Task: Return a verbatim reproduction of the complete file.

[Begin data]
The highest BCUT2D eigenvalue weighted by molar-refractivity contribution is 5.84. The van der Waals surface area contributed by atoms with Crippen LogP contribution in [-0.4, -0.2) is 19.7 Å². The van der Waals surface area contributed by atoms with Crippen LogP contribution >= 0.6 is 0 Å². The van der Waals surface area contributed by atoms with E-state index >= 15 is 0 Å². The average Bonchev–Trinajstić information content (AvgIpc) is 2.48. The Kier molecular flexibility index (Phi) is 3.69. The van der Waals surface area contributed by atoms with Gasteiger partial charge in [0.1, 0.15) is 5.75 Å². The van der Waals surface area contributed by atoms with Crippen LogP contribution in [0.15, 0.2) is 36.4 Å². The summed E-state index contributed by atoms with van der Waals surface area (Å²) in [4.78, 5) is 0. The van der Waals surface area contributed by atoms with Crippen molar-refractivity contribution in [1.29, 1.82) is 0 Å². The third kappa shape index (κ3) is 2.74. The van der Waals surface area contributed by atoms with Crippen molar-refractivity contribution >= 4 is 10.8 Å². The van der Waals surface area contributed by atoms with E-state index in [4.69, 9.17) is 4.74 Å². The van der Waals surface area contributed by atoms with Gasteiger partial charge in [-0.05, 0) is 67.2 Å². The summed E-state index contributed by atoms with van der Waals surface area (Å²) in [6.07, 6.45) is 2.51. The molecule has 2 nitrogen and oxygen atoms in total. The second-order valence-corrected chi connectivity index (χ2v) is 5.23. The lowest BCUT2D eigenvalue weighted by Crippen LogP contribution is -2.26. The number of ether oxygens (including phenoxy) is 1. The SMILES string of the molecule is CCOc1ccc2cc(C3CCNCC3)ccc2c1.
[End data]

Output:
The highest BCUT2D eigenvalue weighted by molar-refractivity contribution is 5.84. The van der Waals surface area contributed by atoms with Crippen LogP contribution in [-0.4, -0.2) is 19.7 Å². The van der Waals surface area contributed by atoms with Crippen LogP contribution >= 0.6 is 0 Å². The van der Waals surface area contributed by atoms with E-state index >= 15 is 0 Å². The average Bonchev–Trinajstić information content (AvgIpc) is 2.48. The Kier molecular flexibility index (Phi) is 3.69. The van der Waals surface area contributed by atoms with Gasteiger partial charge in [0.1, 0.15) is 5.75 Å². The van der Waals surface area contributed by atoms with Crippen LogP contribution in [0.15, 0.2) is 36.4 Å². The summed E-state index contributed by atoms with van der Waals surface area (Å²) in [4.78, 5) is 0. The van der Waals surface area contributed by atoms with Crippen molar-refractivity contribution in [1.29, 1.82) is 0 Å². The third kappa shape index (κ3) is 2.74. The van der Waals surface area contributed by atoms with Crippen molar-refractivity contribution >= 4 is 10.8 Å². The van der Waals surface area contributed by atoms with E-state index in [4.69, 9.17) is 4.74 Å². The van der Waals surface area contributed by atoms with Gasteiger partial charge in [-0.05, 0) is 67.2 Å². The summed E-state index contributed by atoms with van der Waals surface area (Å²) in [6.07, 6.45) is 2.51. The molecule has 2 nitrogen and oxygen atoms in total. The second-order valence-corrected chi connectivity index (χ2v) is 5.23. The lowest BCUT2D eigenvalue weighted by Crippen LogP contribution is -2.26. The number of ether oxygens (including phenoxy) is 1. The SMILES string of the molecule is CCOc1ccc2cc(C3CCNCC3)ccc2c1.